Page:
Type 1 diabetes (T1D) is a chronic inflammatory disease, which affects nearly 1.6 million Americans. In the classical view of T1D, pancreatic beta cells are mistakenly destroyed by immune systems. While the classical view of T1D still holds, further evidence shows that beta cells play a vital role in T1D development and are not simply passively destroyed. Our laboratory illustrated that a specific type of beta cells, aging beta cells, accumulate with the progression of T1D in both rodents and humans.
Furthermore, the elimination of these beta cells halted the immune-mediated beta-cell destruction and prevents T1D in the mouse model. Of note, aging cells can normally be recognized and removed by the immune system. In the T1D model, however, patrolling immune cells fail to recognize and eliminate this type of beta-cell, causing them to accumulate and spread in the pancreas.
The failure of immune cells in T1D development raises a couple of questions: how do the aging β-cells evade immune removal in T1D? Do these cells play a role in wider immune regulation with T1D?
Aging, or senescent, cell communication depends on the release of senescence-associated secretory phenotypes (SASPs), which affect the function of bystander cells. Extracellular vesicles (EVs) are a group of SASPs which carry and transfer various proteins, RNA, and lipids that derived from parental cells. EVs function as carriers of signals that regulate the immune response in T1D.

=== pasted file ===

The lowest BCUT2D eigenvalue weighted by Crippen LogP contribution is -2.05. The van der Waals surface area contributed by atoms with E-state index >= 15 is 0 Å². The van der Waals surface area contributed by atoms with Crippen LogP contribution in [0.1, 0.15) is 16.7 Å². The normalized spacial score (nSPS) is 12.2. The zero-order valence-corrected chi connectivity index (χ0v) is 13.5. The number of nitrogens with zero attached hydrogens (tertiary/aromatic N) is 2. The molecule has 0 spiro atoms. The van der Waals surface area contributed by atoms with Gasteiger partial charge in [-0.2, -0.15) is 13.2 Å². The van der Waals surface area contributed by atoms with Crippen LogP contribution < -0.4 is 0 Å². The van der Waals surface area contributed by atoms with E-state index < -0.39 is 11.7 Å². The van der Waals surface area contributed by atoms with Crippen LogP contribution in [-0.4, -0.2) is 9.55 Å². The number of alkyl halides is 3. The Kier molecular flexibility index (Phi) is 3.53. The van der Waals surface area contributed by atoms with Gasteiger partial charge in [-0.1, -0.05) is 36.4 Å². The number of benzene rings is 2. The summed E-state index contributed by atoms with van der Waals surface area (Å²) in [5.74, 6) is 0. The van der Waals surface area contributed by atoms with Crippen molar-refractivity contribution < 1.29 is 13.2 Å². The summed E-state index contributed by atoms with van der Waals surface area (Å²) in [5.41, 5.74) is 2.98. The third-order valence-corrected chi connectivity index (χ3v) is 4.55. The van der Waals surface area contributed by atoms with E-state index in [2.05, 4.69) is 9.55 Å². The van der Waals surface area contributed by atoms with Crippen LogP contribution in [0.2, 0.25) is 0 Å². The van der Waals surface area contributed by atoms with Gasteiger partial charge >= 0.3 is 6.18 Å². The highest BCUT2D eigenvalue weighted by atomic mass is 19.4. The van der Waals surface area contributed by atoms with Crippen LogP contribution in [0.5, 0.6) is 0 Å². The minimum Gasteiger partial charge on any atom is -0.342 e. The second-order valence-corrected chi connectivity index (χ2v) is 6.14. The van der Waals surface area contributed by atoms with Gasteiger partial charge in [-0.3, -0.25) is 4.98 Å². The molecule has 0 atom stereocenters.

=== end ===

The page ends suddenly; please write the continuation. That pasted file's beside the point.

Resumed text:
In this context, senescent beta cells might regulate the immune response via the release of EVs. The goal of this project is to determine the role of EVs that are secreted from senescent beta cells in the ultimate development of T1D. These findings will then lead to a comprehensive understanding of why these cells accumulate with T1D development.
To determine the role of EVs secreted from senescent beta cells, we will first identify the specific antigen-presenting molecules carried by EVs derived from the senescent beta cells, with comparison to those carried by normal EVs. Second, we will examine whether EVs that derived from senescent beta cells can be taken up by the typical antigen-presenting cells. Third, we will evaluate whether EVs that derived from senescent beta cells can affect native T cell activation, which ultimately plays a role in pancreatic beta cells destruction.
In addition to the mouse model, we will use pancreatic beta cells from human donors. Therefore, our findings are more relative to T1D in humans and could be more applicable for therapeutic purposes.
To view Dr. Wang’s video, click HERE.